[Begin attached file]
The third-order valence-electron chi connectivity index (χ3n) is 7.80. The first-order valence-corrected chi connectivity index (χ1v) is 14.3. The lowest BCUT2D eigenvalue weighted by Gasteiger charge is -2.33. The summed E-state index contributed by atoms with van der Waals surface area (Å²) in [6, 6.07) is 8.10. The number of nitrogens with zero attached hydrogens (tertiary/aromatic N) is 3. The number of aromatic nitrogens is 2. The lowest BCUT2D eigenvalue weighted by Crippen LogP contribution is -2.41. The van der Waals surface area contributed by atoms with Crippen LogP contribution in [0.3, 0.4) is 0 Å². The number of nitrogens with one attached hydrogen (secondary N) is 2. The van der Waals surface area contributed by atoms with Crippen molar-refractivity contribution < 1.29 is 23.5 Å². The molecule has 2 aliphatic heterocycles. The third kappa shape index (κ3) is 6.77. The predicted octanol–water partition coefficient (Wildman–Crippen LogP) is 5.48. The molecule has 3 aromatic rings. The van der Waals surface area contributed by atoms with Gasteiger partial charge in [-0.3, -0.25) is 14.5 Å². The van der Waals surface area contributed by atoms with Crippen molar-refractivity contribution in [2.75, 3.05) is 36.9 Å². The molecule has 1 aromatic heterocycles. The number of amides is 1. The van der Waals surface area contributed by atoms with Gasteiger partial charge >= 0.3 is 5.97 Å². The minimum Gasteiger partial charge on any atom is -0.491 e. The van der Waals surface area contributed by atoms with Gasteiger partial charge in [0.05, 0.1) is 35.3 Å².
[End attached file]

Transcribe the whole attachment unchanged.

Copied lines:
The third-order valence-electron chi connectivity index (χ3n) is 7.80. The first-order valence-corrected chi connectivity index (χ1v) is 14.3. The lowest BCUT2D eigenvalue weighted by Gasteiger charge is -2.33. The summed E-state index contributed by atoms with van der Waals surface area (Å²) in [6, 6.07) is 8.10. The number of nitrogens with zero attached hydrogens (tertiary/aromatic N) is 3. The number of aromatic nitrogens is 2. The lowest BCUT2D eigenvalue weighted by Crippen LogP contribution is -2.41. The van der Waals surface area contributed by atoms with Crippen LogP contribution in [0.3, 0.4) is 0 Å². The number of nitrogens with one attached hydrogen (secondary N) is 2. The van der Waals surface area contributed by atoms with Crippen molar-refractivity contribution < 1.29 is 23.5 Å². The molecule has 2 aliphatic heterocycles. The third kappa shape index (κ3) is 6.77. The predicted octanol–water partition coefficient (Wildman–Crippen LogP) is 5.48. The molecule has 3 aromatic rings. The van der Waals surface area contributed by atoms with Gasteiger partial charge in [-0.3, -0.25) is 14.5 Å². The van der Waals surface area contributed by atoms with Crippen molar-refractivity contribution in [2.75, 3.05) is 36.9 Å². The molecule has 1 aromatic heterocycles. The number of amides is 1. The van der Waals surface area contributed by atoms with Gasteiger partial charge >= 0.3 is 5.97 Å². The minimum Gasteiger partial charge on any atom is -0.491 e. The van der Waals surface area contributed by atoms with Gasteiger partial charge in [0.05, 0.1) is 35.3 Å².